The third case to consider is -keyss- and -ul kes-i-. Both of them can express future tense, intention or conjecture. Here I concentrate on the conjecture use. -keyss- expresses a conjecture from inference based on perceptual information, whereas -ul kes-i- expresses a conjecture from reasoning based on general knowledge/assumption. They differ in mirativity also. -keyss- tends to be used to express newly obtained information, whereas -ul kes-i- does not.

Various verbal endings and periphrastic constructions in addition to the above cases can be described using the concepts of evidentiality and mirativity.

In: Evidentials and Modals
Author: Mary Shin Kim

Abstract

Detailed examinations of moment-to-moment unfolding talk and actions in Korean conversations show that speakers shift and manipulate alternate evidential markers as interactional resources. Unlike languages with an obligatory evidentiality system, in Korean, speakers can choose to use an evidential marker to state their claims, and often shift their choice for the same proposition in the course of interaction. By shifting from zero evidential marking to overt evidential marking, Korean speakers objectify and distribute responsibility for their claims or negotiate their epistemic rights in reaction to the talk and actions of co-participants. The findings demonstrate that the ways speakers actually use evidential markers are not entirely determined by the source of information, but instead are shaped by the context and the actions of participants in moment-by-moment interaction.

In: Evidentials and Modals

Abstract

Reference to information source may be accomplished with a variety of means, including verbs referring to reports, claims, or opinions, adverbs, parentheticals, prepositional phrases or particles. In about one quarter of the world’s languages, marking information source is obligatory. These languages have a grammatical category of evidentiality. Other languages have evidential extensions of non-evidential categories—such as conditional in French. These ‘evidentiality strategies’ share the evidential meanings and often give rise to grammatical evidentials. The term ‘evidential’ primarily relates to information source as a closed grammatical system whose use is obligatory. The term ‘information source’ relates to the corresponding conceptual category. Expressions related to information source are heterogeneous and versatile, and may allow more detailed specification of various degrees of assumption, inference, opinion than do grammatical evidential systems, and often reliability, and speaker’s evaluation of information. The paper focuses on various aspects of expressing information source across the world’s languages.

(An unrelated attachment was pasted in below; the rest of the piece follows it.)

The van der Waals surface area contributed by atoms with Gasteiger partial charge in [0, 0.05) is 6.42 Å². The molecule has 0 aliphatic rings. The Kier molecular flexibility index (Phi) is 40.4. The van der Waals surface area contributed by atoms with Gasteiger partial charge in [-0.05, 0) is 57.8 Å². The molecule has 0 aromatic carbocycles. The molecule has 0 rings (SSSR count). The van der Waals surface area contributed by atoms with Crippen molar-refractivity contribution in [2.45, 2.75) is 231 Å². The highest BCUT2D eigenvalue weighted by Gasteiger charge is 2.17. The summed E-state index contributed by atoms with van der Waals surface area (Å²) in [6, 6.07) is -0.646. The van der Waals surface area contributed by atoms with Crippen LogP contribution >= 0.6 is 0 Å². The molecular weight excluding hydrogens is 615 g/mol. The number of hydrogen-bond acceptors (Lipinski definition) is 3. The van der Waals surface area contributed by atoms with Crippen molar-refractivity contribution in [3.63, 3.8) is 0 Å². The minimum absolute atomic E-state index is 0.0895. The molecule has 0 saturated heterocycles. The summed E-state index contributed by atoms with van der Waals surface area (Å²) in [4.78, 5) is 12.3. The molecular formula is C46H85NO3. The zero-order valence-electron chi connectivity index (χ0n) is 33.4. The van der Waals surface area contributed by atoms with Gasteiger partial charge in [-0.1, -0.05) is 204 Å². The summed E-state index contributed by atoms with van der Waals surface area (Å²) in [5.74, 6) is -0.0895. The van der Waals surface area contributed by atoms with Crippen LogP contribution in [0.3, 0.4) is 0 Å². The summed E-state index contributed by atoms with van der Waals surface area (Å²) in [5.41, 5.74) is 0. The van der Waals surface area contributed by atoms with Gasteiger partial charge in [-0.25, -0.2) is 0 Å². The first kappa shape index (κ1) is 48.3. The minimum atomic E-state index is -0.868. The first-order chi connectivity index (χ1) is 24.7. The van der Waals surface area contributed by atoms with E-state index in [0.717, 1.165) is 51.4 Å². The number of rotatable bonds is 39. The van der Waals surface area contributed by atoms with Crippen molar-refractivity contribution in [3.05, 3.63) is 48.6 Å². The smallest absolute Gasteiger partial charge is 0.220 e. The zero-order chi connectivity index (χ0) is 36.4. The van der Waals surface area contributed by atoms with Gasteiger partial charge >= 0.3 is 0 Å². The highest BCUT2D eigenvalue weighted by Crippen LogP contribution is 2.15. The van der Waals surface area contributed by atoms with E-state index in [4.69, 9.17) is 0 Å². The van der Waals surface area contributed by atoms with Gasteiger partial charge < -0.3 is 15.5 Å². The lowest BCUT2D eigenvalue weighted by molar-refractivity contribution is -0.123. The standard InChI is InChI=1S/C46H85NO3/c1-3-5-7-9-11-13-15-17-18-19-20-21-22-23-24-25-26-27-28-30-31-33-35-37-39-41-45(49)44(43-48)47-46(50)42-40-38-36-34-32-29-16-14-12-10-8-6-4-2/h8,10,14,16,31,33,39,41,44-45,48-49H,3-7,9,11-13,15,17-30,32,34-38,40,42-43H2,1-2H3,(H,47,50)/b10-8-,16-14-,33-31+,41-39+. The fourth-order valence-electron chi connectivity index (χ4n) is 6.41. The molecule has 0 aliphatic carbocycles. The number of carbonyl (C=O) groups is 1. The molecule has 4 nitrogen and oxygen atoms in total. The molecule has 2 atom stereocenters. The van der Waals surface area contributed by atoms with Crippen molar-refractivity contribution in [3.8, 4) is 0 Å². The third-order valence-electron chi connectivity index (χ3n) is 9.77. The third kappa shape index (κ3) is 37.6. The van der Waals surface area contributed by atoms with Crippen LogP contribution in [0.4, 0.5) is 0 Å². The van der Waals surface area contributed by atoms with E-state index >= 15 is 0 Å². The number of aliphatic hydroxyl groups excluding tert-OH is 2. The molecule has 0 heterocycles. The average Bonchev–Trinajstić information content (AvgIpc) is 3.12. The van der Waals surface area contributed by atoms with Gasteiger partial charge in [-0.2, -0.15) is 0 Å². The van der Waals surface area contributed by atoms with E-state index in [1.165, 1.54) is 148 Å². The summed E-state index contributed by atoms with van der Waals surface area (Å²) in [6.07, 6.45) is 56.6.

In: Evidentials and Modals
In: Evidentials and Modals
Author: Robert Botne

Abstract

Evidentiality has been noted in only a few, disparate studies of African languages. This paper presents an overview of the kinds of evidential systems found in African languages, bringing together research done across a wide-spectrum of languages. The data suggest that evidential systems may very well be relatively rare in Africa.

In: Evidentials and Modals
Author: Jaemog Song

Abstract

This paper investigates evidentiality in Korean. Korean has four grammatical markers of evidentiality: Past Sensory -te-, Present Sensory -ney, Inferred -keyss-, Reported -tay. While indicating the speaker has firsthand sensory evidence, Korean Sensory evidentials imply mirative extensions of unexpectedness and surprise. This paper also observes ‘first person effect’ in Korean evidentials. Korean evidential markers, which do not normally occur with first person, can be used with first person to imply lack of control or intention. Korean allows multiple marking of evidentiality in the same clause. This paper examines their combinations and restrictions.

In: Evidentials and Modals